Okay, so. Real talk?
I am possibly getting into the market to save up and drop some money on a new tablet, soon, from either Monoprice, Huion (either the GT-190 or GT-190S) or Yiynova brand (MSP19U is a liiittle bit at the pricier side but not out of the question..?) ‘cintiq’-like monitor is not out of the question!
But I am kind of freaking myself out trying to compare and get the best option. aaaaah DB
If anyone has good advice for my sister on her exciting possible purchase, that would be really cool!
GUEST TUESDAY: Perspective guides!
Hey, I’m Dirk Grundy, I make an internet comic titled String Theory. It’s About villainy and no-goodniks, responsibility shirking, and feeling lost. I think. Mostly it’s the product of me just loving the creepy buttholes in movies and comics and suchlike. Anyway.
If there’s anything I hear artists complaining about, besides drawing hands, it’s perspective! I’ve seen all sorts of tutorials to get around even attempting it. And, I gotta be honest. Those shortcuts? They usually look like MORE work to me.
I’m not gonna lie and say setting up proper scenery is a breeze, but, hey, come on, what part of art IS? But, it definitely looks more complicated than it is.
Perspective is really nothing more than intersecting planes. You have plane A meeting up with plane B and plane C and whoops you have a cube. Add in plane D and wow maybe even a E and suddenly your drawing is a fish eye lens. Most drawings will never require more than three points or planes, and you can usually get by with two. Sometimes even one! Or none if you are drawing someone up against a flat wall or floating in the vastness of space for some reason. Hey, it could come up, you don’t know!
Look at these dorks, hanging out on a 1 point perspective ladder. How exciting! The Point likely ends somewhere in that glowy manhole. Which is a metaphor. Somehow.
This should PROBABLY have been 3 point, but it’s only 2 point, so it’s a pretty good example of fakin’ it, I guess. The mythical third point would have been the vertical one, zooming off into the ground under their feet.
Easier to see without all the overdone colors, perhaps.
Here’s the thing about perspective points. To look normal they need to be WAAAAAAY off your paper. But be careful because the further out the flatter the perspective. The closer in the wackier. Like, go to google street view and check out how wacky the angles are. That’s because the camera lens is distorting the perspective, so the points in any given photo from that would be way way closer to the edge of the photo than this is here.
As you can see here I like to imagine the points as string pinned to a surface. I work digitally, but this would work fine with real media as well. You could literally use pins and strings.
The mythical third point I should have used would have been pinned under the picture, since the camera is hovering above the scene, looking down.
3 point, like it says on the picture. The vertical point is usually located way way way further out than the horizontal ones if the scene is ground level. But if you wanted a bug’s eye view the vertical point would be right above the picture, or below or even inside for a bird’s eye view. Play around with the points, see what sort of weird ass points of view you can make! It’s useful to do this sometimes for atmosphere or story. Think about the goofy Dutch Angles in that 1960’s Batman tv show. Always angled camera to show how ‘offkilter’ the badguys were.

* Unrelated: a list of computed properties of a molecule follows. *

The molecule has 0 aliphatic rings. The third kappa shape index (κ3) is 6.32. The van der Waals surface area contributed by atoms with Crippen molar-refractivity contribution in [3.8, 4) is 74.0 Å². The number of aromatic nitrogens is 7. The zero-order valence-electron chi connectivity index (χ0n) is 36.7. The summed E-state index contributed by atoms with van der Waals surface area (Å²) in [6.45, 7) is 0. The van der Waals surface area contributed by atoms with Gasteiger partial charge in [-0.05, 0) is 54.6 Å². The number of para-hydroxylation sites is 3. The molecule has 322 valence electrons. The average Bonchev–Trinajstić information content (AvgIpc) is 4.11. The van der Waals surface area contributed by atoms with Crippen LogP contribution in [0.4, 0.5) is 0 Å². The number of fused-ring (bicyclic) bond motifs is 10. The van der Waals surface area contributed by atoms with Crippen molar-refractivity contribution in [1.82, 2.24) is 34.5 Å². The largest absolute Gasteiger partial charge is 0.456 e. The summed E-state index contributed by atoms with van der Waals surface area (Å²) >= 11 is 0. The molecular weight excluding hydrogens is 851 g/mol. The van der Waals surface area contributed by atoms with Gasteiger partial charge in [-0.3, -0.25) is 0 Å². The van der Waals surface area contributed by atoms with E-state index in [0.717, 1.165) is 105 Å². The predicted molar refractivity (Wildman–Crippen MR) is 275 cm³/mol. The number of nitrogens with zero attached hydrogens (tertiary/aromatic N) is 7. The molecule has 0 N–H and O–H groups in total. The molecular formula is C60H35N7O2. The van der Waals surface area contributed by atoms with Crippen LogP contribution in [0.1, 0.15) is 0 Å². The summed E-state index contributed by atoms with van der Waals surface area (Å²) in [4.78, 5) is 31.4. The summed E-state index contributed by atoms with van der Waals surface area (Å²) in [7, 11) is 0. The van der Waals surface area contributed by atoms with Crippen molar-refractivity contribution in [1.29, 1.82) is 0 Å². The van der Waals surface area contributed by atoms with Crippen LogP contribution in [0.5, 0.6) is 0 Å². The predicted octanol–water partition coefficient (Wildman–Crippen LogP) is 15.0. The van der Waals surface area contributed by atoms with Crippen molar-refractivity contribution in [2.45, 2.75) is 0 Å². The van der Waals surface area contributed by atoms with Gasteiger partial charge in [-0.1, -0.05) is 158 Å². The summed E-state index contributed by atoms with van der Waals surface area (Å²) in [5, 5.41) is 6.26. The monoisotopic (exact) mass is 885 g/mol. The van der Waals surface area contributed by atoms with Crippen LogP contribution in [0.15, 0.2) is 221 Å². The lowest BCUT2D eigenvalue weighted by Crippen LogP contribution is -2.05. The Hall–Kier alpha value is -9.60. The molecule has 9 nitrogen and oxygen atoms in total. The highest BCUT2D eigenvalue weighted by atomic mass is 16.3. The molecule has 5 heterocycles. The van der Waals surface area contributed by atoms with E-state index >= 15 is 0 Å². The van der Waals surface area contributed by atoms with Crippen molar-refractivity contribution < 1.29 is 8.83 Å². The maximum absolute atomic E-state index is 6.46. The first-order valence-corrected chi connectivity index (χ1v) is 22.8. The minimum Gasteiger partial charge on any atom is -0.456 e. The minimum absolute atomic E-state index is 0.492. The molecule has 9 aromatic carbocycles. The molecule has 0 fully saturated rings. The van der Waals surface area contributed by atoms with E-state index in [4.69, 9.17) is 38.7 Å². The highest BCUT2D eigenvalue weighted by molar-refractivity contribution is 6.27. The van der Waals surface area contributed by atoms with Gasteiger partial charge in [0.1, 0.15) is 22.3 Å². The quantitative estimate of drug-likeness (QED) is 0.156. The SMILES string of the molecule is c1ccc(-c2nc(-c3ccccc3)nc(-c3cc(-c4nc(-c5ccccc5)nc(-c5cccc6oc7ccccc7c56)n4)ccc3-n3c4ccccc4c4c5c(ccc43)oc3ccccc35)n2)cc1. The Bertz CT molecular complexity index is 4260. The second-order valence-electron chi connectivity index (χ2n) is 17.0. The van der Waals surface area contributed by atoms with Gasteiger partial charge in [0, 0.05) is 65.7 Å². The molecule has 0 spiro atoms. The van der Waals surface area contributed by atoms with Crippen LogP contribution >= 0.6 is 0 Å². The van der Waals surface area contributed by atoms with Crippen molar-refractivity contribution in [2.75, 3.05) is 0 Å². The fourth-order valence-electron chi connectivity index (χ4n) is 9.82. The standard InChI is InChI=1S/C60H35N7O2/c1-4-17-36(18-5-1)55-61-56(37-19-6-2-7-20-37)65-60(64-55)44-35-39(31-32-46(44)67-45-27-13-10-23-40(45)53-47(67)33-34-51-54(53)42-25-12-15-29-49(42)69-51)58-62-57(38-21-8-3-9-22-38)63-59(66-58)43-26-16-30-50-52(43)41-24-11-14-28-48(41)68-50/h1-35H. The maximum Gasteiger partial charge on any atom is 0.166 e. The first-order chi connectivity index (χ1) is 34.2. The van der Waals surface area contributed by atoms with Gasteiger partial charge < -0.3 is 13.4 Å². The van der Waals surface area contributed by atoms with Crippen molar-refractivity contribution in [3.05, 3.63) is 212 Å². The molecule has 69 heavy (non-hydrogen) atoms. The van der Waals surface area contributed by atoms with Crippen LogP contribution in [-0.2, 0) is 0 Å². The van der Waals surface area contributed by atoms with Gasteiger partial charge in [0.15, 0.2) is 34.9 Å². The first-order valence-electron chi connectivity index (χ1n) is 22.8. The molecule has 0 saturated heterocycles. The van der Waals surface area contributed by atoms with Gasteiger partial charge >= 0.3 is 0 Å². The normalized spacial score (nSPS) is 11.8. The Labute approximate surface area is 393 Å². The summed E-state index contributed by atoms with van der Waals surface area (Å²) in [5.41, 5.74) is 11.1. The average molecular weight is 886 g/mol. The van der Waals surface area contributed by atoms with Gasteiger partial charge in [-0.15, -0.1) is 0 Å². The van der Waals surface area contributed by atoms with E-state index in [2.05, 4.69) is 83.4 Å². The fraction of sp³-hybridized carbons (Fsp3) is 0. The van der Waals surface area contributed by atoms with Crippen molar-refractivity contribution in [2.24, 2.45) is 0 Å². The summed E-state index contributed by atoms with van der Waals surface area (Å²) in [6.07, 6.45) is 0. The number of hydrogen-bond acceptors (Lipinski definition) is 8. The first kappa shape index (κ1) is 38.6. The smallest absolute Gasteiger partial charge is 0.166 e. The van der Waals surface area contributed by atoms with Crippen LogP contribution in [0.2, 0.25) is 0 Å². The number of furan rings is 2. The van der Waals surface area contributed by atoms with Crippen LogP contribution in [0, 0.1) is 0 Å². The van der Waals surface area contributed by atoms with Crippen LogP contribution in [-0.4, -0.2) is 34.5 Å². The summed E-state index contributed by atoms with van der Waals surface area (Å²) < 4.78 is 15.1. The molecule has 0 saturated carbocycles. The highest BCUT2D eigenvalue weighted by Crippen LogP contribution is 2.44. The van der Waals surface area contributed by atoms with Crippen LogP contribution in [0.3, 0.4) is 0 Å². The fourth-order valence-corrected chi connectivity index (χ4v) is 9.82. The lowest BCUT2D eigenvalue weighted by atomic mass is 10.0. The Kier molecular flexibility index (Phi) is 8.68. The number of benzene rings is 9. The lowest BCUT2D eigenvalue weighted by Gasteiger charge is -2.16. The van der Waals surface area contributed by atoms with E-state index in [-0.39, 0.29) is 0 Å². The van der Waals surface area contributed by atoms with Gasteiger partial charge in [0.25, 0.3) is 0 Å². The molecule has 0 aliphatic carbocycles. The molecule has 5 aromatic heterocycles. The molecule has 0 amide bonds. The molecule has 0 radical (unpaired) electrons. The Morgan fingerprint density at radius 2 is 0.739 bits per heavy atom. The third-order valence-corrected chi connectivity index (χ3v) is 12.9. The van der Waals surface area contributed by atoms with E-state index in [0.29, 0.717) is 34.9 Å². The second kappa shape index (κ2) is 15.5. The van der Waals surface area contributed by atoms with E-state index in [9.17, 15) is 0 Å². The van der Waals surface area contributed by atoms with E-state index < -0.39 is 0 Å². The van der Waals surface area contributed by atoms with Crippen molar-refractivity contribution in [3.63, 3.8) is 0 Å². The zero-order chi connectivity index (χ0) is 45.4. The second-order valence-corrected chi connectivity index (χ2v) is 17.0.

Angled views can create unease, or increase the sense of motion. Get creative!
of course I mostly just use these straight lines as guides and hand draw in the details so it doesn’t look too sterile. You can even draw over every line if you want a looser style, but man I don’t got time for that. Plus I draw in too much detail to do that. You definitely do not have to draw in this much detail to get a use out of perspective guides. Loose cartoons also benefit. What better use for going nuts with perspective than for cartoons, anyway?
Here’s an older drawing that I sorta screwed up the perspective on. The colored lines are where things should have been. The original image is only 2 point, again, and it was before I switched from Open Canvas to SAI, and wow it was way harder to set up perspective guides in OC let me tell you (couldn’t zoom out far enough, even for the much closer horizontal points).
the zoomed out view shows just what I mean by the vertical line being WAAAAAAY away from the picture. This is because the camera is damn near right on the horizon line. The further it goes from the horizon (up or down) and the closer it gets to the picture.
This goes back to this being all about planes! Were the camera pointed nearly straight on at that prison wall rather than looking off to the side of it, the left point would also be waaaaaaaaay waaaaaaay away from the canvas. Further away the point is, the flatter the plane is.
So, hopefully this was at all helpful and didn’t just make matters worse. Just get to experimenting! Take some photos or find some and figure out where the perspective points on them would be. Pay attention to cinematography in movies, especially old ones like film noir or italian westerns! Practice practice practice!
This is seriously flippin’ awesome, String Theory has some of my favorite background work, and Dirk gives the best advice!
Goddamn I’m tearing up now but Helvetica and H&J in general are so important to me and while I don’t talk about it a lot the fact that there is a comic out there that is so positive in portrayals of diverse women who are all fantastic and deep and gorgeous and actually there for female readers to admire and laugh with is a beautiful thing
This is so sweet (and SO TRUE!!!).